Introduction: 350 Watt Self Oscillating Class D Amplifier

Introduction and why I made this instructable:

On the internet, there are multitudes of tutorials showing people how to build their own class D amplifiers. They are efficient, simple to understand, and all use the same general topology. There is a high-frequency triangle wave being generated by one part of the circuit, and it is compared with the audio signal to modulate the output switches (almost always MOSFETs) on and off. The majority of these "DIY Class D" designs have no feedback, and the ones that do only sound clean in the bass region. They make somewhat acceptable subwoofer amplifiers, but have significant distortion in the treble regions. The ones without feedback, owing to dead-time required for MOSFET switching, have a output waveform that looks sort of like a triangle wave, as opposed to a sine wave. Significant unwanted harmonics are present, leading to a noticeable decrease in sound quality that makes music sound sort of like its coming out of a trumpet. The somewhat trumpety, not-so-punchy sound of my previous class D amplifier is why I decided to research and build an amplifier using this obscure, underutilized topology.

However, the classic "triangle wave comparator" is not the only way to construct a class D amplifier. There is a better way. Instead of having an oscillator modulate the signal, why not make the entire amplifier the oscillator? The output MOSFETs are driven (through suitable drive circuitry) by the output of a comparator with the positive input receiving the incoming audio and the negative input receiving a (scaled-down) version of the amplifier's output voltage. Hysteresis is used in the comparator to regulate the frequency of operation and prevent unstable, high frequency resonant modes. Furthermore, a RC snubber network is used across the output to suppress ringing at the output filter's resonant frequency and decrease the phase shift to near 90 degrees at the amplifier's operating frequency of around 100 Khz. Omission of this simple but critical filter will cause the amplifier to self-destruct, as voltages of several hundred volts may be generated, destroying the filter capacitors instantly.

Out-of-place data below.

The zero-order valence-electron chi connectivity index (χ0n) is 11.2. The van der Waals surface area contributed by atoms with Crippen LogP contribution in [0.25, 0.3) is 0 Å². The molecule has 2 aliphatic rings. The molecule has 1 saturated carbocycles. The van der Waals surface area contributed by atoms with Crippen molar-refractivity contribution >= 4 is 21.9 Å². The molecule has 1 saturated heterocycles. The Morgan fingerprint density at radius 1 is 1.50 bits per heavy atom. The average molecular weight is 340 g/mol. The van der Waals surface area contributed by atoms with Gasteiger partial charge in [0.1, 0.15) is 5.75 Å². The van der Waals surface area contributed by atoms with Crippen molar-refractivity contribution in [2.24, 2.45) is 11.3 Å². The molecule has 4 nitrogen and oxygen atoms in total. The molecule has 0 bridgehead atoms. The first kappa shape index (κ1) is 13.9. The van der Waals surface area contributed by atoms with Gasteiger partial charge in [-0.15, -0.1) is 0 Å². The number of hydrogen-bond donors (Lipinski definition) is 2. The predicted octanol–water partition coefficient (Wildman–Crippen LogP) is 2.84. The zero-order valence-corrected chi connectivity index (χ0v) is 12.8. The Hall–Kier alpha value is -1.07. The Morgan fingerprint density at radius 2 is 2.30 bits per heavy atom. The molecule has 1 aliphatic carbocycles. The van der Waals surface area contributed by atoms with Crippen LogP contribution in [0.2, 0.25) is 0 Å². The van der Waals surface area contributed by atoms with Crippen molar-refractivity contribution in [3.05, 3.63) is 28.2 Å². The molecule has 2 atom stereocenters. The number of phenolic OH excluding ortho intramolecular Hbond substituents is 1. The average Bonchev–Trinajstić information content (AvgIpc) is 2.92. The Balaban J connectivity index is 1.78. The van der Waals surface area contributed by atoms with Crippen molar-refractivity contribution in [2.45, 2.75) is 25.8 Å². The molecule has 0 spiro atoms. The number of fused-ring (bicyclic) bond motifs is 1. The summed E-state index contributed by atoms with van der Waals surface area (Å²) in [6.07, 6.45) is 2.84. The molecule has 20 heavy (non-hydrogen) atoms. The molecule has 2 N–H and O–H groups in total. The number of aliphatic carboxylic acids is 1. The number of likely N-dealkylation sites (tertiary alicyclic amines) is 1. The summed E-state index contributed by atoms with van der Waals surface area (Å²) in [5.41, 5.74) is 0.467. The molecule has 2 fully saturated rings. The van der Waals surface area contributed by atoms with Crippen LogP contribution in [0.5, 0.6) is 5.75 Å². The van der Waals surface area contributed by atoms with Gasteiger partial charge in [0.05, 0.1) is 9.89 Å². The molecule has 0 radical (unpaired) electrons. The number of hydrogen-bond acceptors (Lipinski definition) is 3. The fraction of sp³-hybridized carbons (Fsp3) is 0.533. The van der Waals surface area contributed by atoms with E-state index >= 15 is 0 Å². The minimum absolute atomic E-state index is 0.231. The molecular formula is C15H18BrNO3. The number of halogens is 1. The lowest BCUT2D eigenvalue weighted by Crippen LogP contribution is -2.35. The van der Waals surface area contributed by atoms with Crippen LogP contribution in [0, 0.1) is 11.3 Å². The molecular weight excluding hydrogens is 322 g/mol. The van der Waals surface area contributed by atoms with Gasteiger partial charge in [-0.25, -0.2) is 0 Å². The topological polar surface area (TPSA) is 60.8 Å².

Principle of operation:

Assume the amplifier is first started and all voltages are at zero. Due to it's hysteresis, the comparator will decide to to pull the output either positive or negative. For this example, we will assume that the comparator pulls the output negative. Within a few tens of microseconds, the output voltage of the amplifier has decreased enough to flip the comparator and send the voltage going back up again, and this cycle repeats around 60 to 100 thousand times every second, keeping the desired voltage at the output. Due to the filter inductor's high impedance and the filter capacitor's low impedance at this frequency, there is not much noise on the output, and due to the high operating frequency, it is far above the audible range. If the input voltage increases, the output voltage will increase enough that the feedback voltage reaches the output voltage. In this way amplification is achieved.

Advantages over standard class D:

1. Extremely low output impedance: Because the output MOSFETs will not switch back until the desired output voltage after the filter is reached, the impedance of the output is virtually zero. Even with a 0.1 volt difference between the actual and desired output voltage, the circuit will dump amps into the output until the voltage flips the comparator back (or something blows).